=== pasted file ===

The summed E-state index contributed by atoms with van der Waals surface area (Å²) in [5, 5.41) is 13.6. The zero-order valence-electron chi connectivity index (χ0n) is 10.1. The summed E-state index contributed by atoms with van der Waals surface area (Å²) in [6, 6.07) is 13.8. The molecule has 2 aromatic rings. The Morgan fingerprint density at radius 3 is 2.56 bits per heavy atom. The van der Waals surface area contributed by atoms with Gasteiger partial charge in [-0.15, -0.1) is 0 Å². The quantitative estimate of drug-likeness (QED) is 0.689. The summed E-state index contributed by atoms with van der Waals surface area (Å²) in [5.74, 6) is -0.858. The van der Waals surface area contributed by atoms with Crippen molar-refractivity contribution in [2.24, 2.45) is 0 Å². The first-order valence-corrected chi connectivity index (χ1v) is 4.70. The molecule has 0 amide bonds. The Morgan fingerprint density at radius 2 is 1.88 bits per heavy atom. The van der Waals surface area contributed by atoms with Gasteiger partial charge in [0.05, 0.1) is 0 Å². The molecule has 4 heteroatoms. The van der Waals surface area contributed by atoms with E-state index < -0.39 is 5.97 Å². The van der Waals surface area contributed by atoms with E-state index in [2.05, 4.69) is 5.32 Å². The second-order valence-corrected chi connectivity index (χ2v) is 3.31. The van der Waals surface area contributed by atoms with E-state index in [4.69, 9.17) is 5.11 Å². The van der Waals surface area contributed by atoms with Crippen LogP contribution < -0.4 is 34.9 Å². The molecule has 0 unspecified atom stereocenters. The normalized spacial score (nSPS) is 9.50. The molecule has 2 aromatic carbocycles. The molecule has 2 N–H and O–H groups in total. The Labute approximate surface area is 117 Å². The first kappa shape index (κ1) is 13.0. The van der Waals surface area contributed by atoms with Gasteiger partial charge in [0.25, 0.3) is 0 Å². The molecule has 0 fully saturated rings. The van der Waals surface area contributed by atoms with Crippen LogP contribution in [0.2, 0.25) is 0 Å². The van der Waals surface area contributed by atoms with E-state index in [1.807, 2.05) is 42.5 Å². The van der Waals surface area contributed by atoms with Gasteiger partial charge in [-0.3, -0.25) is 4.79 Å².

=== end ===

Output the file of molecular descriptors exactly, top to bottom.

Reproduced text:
The summed E-state index contributed by atoms with van der Waals surface area (Å²) in [5, 5.41) is 13.6. The zero-order valence-electron chi connectivity index (χ0n) is 10.1. The summed E-state index contributed by atoms with van der Waals surface area (Å²) in [6, 6.07) is 13.8. The molecule has 2 aromatic rings. The Morgan fingerprint density at radius 3 is 2.56 bits per heavy atom. The van der Waals surface area contributed by atoms with Gasteiger partial charge in [-0.15, -0.1) is 0 Å². The quantitative estimate of drug-likeness (QED) is 0.689. The summed E-state index contributed by atoms with van der Waals surface area (Å²) in [5.74, 6) is -0.858. The van der Waals surface area contributed by atoms with Crippen molar-refractivity contribution in [2.24, 2.45) is 0 Å². The first-order valence-corrected chi connectivity index (χ1v) is 4.70. The molecule has 0 amide bonds. The Morgan fingerprint density at radius 2 is 1.88 bits per heavy atom. The van der Waals surface area contributed by atoms with Gasteiger partial charge in [0.05, 0.1) is 0 Å². The molecule has 4 heteroatoms. The van der Waals surface area contributed by atoms with E-state index < -0.39 is 5.97 Å². The van der Waals surface area contributed by atoms with E-state index in [2.05, 4.69) is 5.32 Å². The second-order valence-corrected chi connectivity index (χ2v) is 3.31. The van der Waals surface area contributed by atoms with E-state index in [4.69, 9.17) is 5.11 Å². The van der Waals surface area contributed by atoms with Crippen LogP contribution < -0.4 is 34.9 Å². The molecule has 0 unspecified atom stereocenters. The normalized spacial score (nSPS) is 9.50. The molecule has 2 aromatic carbocycles. The molecule has 2 N–H and O–H groups in total. The Labute approximate surface area is 117 Å². The first kappa shape index (κ1) is 13.0. The van der Waals surface area contributed by atoms with Gasteiger partial charge in [0.25, 0.3) is 0 Å². The molecule has 0 fully saturated rings. The van der Waals surface area contributed by atoms with Crippen LogP contribution in [0.2, 0.25) is 0 Å². The van der Waals surface area contributed by atoms with E-state index in [1.807, 2.05) is 42.5 Å². The van der Waals surface area contributed by atoms with Gasteiger partial charge in [-0.3, -0.25) is 4.79 Å².